Justice Dale Wainwright was elected to the Supreme Court of Texas on November 5, 2002, after serving as presiding judge of the 334th Civil District Court in Harris County.
Justice Wainwright was appointed to the civil district court in 1999 by then-Gov. George W. Bush. The Houston bar gave Judge Wainwright a 90 percent approval rating in the judicial evaluation poll, with almost two-thirds of that rating being "outstanding." He resolved over 3,000 cases and reduced his docket by approximately 20 percent. He was responsible for supervising the ancillary docket and scheduling trials of mass tort cases for the 25 civil district courts in Harris County. In 2001, Gov. Rick Perry appointed Wainwright to a temporary commission as justice on the Supreme Court. Wainwright is a member of the American Law Institute.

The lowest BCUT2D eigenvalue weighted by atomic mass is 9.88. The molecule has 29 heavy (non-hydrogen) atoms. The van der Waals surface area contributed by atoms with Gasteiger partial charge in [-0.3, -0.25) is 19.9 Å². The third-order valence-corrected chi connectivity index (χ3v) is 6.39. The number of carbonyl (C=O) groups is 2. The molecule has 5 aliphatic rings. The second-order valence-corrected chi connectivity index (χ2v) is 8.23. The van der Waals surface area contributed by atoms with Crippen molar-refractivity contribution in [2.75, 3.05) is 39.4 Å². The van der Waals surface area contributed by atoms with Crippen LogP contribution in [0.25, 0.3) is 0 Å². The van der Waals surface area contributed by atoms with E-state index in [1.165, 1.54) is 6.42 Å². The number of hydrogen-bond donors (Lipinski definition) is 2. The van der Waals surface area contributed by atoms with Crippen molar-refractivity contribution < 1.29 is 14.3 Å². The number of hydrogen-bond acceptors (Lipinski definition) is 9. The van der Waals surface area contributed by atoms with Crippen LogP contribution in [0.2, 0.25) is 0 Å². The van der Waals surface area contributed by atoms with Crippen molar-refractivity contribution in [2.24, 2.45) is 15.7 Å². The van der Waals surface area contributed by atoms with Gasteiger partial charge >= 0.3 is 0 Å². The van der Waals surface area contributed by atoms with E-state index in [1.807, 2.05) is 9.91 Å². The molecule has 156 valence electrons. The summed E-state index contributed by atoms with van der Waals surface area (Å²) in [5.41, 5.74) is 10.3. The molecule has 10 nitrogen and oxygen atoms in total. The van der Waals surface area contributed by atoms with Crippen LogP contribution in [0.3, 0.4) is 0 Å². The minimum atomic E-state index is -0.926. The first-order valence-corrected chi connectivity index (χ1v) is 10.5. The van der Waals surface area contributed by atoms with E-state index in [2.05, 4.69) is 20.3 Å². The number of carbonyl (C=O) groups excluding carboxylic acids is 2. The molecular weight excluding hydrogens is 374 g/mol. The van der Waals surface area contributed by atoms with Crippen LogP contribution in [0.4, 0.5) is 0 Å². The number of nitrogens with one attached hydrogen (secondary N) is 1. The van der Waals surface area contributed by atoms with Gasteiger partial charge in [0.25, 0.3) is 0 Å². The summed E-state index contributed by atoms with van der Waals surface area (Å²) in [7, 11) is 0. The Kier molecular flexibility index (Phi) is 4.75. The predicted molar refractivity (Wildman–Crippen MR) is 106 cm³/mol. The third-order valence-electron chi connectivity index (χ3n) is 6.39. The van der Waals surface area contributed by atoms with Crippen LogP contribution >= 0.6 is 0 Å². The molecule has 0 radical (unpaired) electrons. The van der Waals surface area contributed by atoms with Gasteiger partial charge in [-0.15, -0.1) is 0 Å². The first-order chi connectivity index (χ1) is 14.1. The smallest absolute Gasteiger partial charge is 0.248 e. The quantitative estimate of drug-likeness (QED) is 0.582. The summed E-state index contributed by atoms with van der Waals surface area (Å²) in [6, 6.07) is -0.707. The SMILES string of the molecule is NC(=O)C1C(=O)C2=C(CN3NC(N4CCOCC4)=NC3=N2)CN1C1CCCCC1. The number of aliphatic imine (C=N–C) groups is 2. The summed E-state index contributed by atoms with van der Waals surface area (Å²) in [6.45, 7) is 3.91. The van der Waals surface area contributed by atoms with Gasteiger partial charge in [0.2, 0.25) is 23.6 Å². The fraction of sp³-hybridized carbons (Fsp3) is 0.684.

Before his appointment to the bench, Justice Wainwright practiced in the trial sections of the firms of Haynes and Boone and Andrews & Kurth in Houston. He earned his law degree from the University of Chicago Law School, studied at the London School of Economics and earned his undergraduate degree from Howard University, summa cum laude, and serves on the Visiting Committees of the University of Chicago Law School and South Texas College of Law. He was valedictorian of his high school graduating class.
Justice Wainwright has a long history of public service, having co-founded the Aspiring Youth Program, a national program to assist inner-city youth; served on the board of directors of the Houston Bar Association, the Houston Volunteer Lawyers Program and the Texas Young Lawyers Association; and served as president of the Houston Young Lawyers Association. He received the Legal Excellence Award in 2000 from the NAACP and was recognized for outstanding legal service by the Houston Lawyers Association. In 1995, Chief Justice Tom Phillips appointed him to a task force of the Texas Commission on Judicial Efficiency. He has also volunteered at the YMCA and coached Little League baseball.
He and his wife, Debbie, have three sons - Jeremy, Phillip and Joshua - and are members of the Second Baptist Church.
His term ends at the end of 2008.